By midnight, grandchildren were asleep in the Lord home here, and the adults were getting ready to follow. Chad Lord, a storm-savvy contractor up from Florida to visit his parents, made one last check for tornado warnings. Nothing on the National Oceanic and Atmospheric Administration weather radio. Nothing on TV.
As Chad was about to turn in, warning sirens began to wail. The squall line had broken into supercells; a tornado was bearing down.
As he recalls it, about two minutes passed as he rallied three generations of Lords to run across the street to the neighbors' basement. His father, Paul, was halfway across the road, and Chad was in the front yard beckoning others to follow when the rising locomotive-like roar and clatter of debris hitting homes stopped them in their tracks. The tornado was perhaps 100 yards away, and closing.
Both men turned to sprint back into their house as Chad shouted for the rest of the family to take shelter in an interior room.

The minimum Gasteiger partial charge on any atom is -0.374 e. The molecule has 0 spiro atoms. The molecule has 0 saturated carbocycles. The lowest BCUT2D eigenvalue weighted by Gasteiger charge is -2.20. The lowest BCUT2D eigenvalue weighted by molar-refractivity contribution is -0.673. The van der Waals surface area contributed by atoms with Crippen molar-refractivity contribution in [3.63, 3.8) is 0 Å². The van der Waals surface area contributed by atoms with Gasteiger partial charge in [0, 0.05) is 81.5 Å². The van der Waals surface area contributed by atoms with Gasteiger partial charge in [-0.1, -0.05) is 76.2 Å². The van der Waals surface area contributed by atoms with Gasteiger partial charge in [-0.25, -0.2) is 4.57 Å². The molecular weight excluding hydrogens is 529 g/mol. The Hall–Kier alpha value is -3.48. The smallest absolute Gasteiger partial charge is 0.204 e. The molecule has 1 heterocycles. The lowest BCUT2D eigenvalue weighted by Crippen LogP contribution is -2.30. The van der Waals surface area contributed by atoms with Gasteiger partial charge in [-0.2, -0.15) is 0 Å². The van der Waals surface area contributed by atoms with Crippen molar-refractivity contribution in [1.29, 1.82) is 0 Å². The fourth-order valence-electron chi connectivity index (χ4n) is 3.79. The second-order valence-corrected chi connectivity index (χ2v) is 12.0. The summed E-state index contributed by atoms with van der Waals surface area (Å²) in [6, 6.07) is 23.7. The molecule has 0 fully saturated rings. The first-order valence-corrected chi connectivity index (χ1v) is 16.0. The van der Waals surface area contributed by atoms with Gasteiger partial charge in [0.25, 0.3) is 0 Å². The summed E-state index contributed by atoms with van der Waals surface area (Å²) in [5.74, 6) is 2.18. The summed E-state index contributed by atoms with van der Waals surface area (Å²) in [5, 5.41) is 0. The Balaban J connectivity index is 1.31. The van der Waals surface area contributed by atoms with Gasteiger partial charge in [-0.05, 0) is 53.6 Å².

Paul tripped, but nearly caught up as Chad reached the front door. Chad turned and gripped his father's hand to pull him into the house just as the twister hit. Winds yanked Paul out of Chad's grasp and into the night and blew Chad back down a hall, where he came to a stop near a bathroom. He opened the door, he recalls, hoping to find shelter in a tub, only to find nothing on the other side of the door.
Then a fireplace collapsed, covering him in debris.
In 10 seconds, he says, it was over.
Survivor awe and science
"It makes you wonder how people survive these things," says National Weather Service (NWS) meteorologist James LaDue, with a gentle shake of his head, as he stands the next afternoon amid the shattered wood, shards of glass, and tufts of fiberglass insulation that once made up the Lord family's high-ceilinged two-story home.